Obama approves USDA settlement for black, Native American farmersWASHINGTON — President Obama Dec. 8 signed into law a multibillion- dollar settlement for black farmers who accused the Agriculture Department of discrimination in the provision of farm and housing loans, but his administration faces criticism from Hispanic and women farmers throughout the country who say the settlements offered to them are not as generous as those made to black and Native American farmers.
By: Jerry Hagstrom, Special to Agweek
WASHINGTON — President Obama Dec. 8 signed into law a multibillion- dollar settlement for black farmers who accused the Agriculture Department of discrimination in the provision of farm and housing loans, but his administration faces criticism from Hispanic and women farmers throughout the country who say the settlements offered to them are not as generous as those made to black and Native American farmers.
The Claims Resolution Act of 2010 provides $1.25 billion to pay black farmers and includes additional sums to compensate Native Americans for the Interior Department’s mismanagement of oil and gas leases and to pay Native Americans for water rights claims.
“I’m proud that Democrats and Republicans have come together to lay this case to rest,” Obama said as he signed the bill surrounded by Agriculture Secretary Tom Vilsack, Interior Secretary Ken Salazar, Attorney General Eric Holder, senators, House members and advocates for the black farmers and Native Americans.
The black farmers’ case goes back many years. Dan Glickman, the Agriculture secretary in the Clinton administration, signed an agreement to settle what is known as the Pigford I case to provide $ 1 billion to African American farmers who had proven discrimination.
Obama noted that thousands of African-American farmers said they did not have an opportunity to file their claims and that as a senator, he had introduced the bill he now was signing to deal with those claims. That bill would provide an additional $1.25 billion for those farmers.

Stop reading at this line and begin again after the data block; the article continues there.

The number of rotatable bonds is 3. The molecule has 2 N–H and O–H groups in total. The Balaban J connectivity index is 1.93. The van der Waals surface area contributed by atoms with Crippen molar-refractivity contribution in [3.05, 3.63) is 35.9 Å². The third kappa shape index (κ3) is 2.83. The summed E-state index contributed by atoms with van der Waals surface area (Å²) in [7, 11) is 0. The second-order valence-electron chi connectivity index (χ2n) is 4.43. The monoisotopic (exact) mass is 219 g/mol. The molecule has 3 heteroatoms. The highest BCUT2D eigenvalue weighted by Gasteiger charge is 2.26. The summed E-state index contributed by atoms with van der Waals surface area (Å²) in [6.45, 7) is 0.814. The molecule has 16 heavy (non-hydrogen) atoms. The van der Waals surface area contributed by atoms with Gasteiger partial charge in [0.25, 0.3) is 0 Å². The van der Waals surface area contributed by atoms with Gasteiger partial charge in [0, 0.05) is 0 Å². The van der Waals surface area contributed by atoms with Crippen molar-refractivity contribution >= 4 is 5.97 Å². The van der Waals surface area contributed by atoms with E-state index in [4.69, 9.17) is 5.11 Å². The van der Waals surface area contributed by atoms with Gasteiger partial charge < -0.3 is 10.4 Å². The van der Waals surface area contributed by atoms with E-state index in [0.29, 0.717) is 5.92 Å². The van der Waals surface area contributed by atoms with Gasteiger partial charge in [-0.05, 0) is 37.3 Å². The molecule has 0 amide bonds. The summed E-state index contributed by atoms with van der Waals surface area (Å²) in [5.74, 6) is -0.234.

The government recently settled a Native American case against USDA — Keepseagle v. Vilsack — for $680 million plus other considerations.
Obama also said that he is “proud that Secretary Vilsack and everybody at the Department of Agriculture are continuing to address claims of past discrimination by other farmers throughout our country.”
But cases brought by Hispanic and women farmers are the latest headache for the administration. The Hispanic and women farmers sued USDA in cases known respectively, as Garcia v. Vilsack and Love v. Vilsack, but the courts have declined to grant those cases the class certification status that easily allows them to be settled as a group.
In May, USDA and the Justice Department announced that they proposed settling the Hispanic and women’s cases for a total of $1.33 billion, with payments of up to $50,000 for plaintiffs who can prove their claims. Plaintiffs would have the right to sue the government for more than $50,000, but the process would be complicated.
The Hispanic and women farmers are not satisfied with that settlement because they think the number of their claimants may be much larger than the number of black or Native American farmers.
“Under the government’s current proposal, Hispanic and female farmers must share an amount arbitrarily capped at 59 percent ($1.33 billion) of the amount now already paid or slated to be paid to African-American farmers ($2.25 billion) despite the fact that Hispanic and female farmers outnumber African-American farmers by at least 12 to 1 and as much as 27 to 1 based on the Department of Agriculture’s most recent census data,” said Stephen Hill, a lawyer for the Hispanic farmers, in a statement released after the Senate approved the black farmer settlement.
Hill also noted that black farmers have a two-track claims resolution process, which allows them to file for a $50,000 settlement and debt relief or to try to make a higher claim if they can prove higher damages.
“The government’s current proposal would limit Hispanic and female farmers to a single track claims resolution process and up to $50,000.” Hill said, adding that there is “simply no justification . . . for the government picking favorites among four equally innocent minority groups” that have experienced the same discrimination.
Lawyers involved in the Hispanic and women’s cases said the cap and the procedures seem to have been put in place by career Justice Department attorneys who handled the cases in the Bush administration and think the plaintiffs’ inability to get class action status means they should agree to a lower settlement.
Sources involved in the Hispanic and women’s cases said Assistant Attorney General Tony West, who is in charge of the cases, did not negotiate the settlement with the lawyers, but told them that USDA and the Justice Department had decided what the offer would be and announced it.
A Senate Democratic aide said